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An Affordable Smart Tractor For African Farmers And Their Tiny Farms

Hello Tractor is Zipcar for the farming set—and in Nigeria, it just might change the lives of a lot of farmers.

  • <p>Six months ago, Jehiel Oliver left behind a comfortable life in Washington, D.C. to work on one of Africa's most pressing problems: the inefficiency of its agricultural sector.</p>
  • <p>He came up with an affordable "smart tractor" that's designed to be shared among the continent's millions of smallholder farmers.</p>
  • <p>Farms in Africa are tiny by American standards. The average one is just 2.3 acres compared to 178.4 hectares here. Most are cultivated by single families, and there's generally little use of heavy machinery, says the entrepreneur.</p>
  • <p>Hello Tractor's machinery has just three wheels, operates with 15 horsepower (most American tractors have at least 50 horsepower), and can be driven both standing up and sitting down.</p>
  • <p>Its main function is to prepare soil for planting, though the company is developing eight other attachments, including a hauler, a fertilizer distributor, and a thresher.</p>
  • <p>Each tractor incorporates a tracking device, so that it can be shared by its owner. Hello Tractor receives tractor service requests from farmers, which it then texts to nearby tractor owners. If their machine is available, they can lease it out for a fee, or offer do the work themselves, offsetting some of their costs.</p>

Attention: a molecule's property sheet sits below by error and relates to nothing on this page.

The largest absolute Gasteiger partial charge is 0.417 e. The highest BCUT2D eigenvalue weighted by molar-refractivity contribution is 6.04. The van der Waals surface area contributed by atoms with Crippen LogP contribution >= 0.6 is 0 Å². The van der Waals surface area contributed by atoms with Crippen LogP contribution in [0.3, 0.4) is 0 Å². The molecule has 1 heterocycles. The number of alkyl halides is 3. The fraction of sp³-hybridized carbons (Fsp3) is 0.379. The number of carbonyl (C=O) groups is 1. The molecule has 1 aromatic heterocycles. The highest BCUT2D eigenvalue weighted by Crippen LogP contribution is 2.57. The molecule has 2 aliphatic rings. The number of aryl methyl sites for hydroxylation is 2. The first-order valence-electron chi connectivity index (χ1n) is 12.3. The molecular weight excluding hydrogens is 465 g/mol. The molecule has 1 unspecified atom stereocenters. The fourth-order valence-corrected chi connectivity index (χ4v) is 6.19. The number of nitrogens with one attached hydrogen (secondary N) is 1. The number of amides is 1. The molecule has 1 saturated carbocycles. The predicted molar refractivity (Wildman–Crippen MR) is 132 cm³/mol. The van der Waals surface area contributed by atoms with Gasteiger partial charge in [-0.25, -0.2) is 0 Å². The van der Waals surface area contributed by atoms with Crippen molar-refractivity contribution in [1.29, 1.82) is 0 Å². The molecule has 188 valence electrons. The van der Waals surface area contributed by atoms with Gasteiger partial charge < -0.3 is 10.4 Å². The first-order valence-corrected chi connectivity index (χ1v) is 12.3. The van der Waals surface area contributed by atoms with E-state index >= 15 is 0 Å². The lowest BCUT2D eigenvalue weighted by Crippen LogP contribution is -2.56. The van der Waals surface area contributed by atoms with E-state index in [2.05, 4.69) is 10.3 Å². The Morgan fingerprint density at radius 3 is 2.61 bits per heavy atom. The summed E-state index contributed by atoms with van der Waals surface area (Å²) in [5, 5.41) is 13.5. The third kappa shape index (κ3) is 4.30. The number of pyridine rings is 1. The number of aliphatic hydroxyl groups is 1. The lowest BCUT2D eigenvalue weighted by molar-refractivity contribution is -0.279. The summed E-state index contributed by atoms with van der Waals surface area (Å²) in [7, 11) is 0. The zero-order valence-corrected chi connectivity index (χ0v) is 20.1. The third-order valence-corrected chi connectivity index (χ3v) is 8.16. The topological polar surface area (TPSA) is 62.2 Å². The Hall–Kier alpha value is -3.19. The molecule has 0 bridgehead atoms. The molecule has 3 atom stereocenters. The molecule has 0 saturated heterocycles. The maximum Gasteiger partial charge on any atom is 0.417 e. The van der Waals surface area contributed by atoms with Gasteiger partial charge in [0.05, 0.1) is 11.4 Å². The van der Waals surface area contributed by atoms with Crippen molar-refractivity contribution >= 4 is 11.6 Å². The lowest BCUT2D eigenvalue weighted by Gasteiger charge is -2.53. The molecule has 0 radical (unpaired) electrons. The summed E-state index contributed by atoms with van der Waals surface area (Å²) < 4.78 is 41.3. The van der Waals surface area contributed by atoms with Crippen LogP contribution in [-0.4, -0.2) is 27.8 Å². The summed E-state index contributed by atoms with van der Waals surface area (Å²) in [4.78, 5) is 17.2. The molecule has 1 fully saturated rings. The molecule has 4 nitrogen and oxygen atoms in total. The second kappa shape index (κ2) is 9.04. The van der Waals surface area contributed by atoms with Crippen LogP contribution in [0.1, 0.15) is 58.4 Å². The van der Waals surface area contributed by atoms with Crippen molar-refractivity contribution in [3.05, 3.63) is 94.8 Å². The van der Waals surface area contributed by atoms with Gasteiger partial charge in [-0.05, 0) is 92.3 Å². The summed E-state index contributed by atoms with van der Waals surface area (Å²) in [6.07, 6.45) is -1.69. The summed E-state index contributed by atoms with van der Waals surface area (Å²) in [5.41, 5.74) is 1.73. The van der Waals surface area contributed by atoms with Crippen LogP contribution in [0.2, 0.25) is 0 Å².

• 01 /06

    Six months ago, Jehiel Oliver left behind a comfortable life in Washington, D.C. to work on one of Africa's most pressing problems: the inefficiency of its agricultural sector.

  • 02 /06

    He came up with an affordable "smart tractor" that's designed to be shared among the continent's millions of smallholder farmers.

  • 03 /06

    Farms in Africa are tiny by American standards. The average one is just 2.3 acres compared to 178.4 hectares here. Most are cultivated by single families, and there's generally little use of heavy machinery, says the entrepreneur.

  • 04 /06

    Hello Tractor's machinery has just three wheels, operates with 15 horsepower (most American tractors have at least 50 horsepower), and can be driven both standing up and sitting down.

  • 05 /06

    Its main function is to prepare soil for planting, though the company is developing eight other attachments, including a hauler, a fertilizer distributor, and a thresher.

  • 06 /06

    Each tractor incorporates a tracking device, so that it can be shared by its owner. Hello Tractor receives tractor service requests from farmers, which it then texts to nearby tractor owners. If their machine is available, they can lease it out for a fee, or offer do the work themselves, offsetting some of their costs.

Six months ago, Jehiel Oliver left behind a comfortable life in Washington, D.C. to work on one of Africa's most pressing problems: the inefficiency of its agricultural sector. He came up with an affordable "smart tractor" that's designed to be shared among the continent's millions of smallholder farmers.

Farms in Africa are tiny by American standards. The average one is just 2.3 acres compared to 178.4 hectares here. Most are cultivated by single families and there's generally little use of heavy machinery, says the entrepreneur.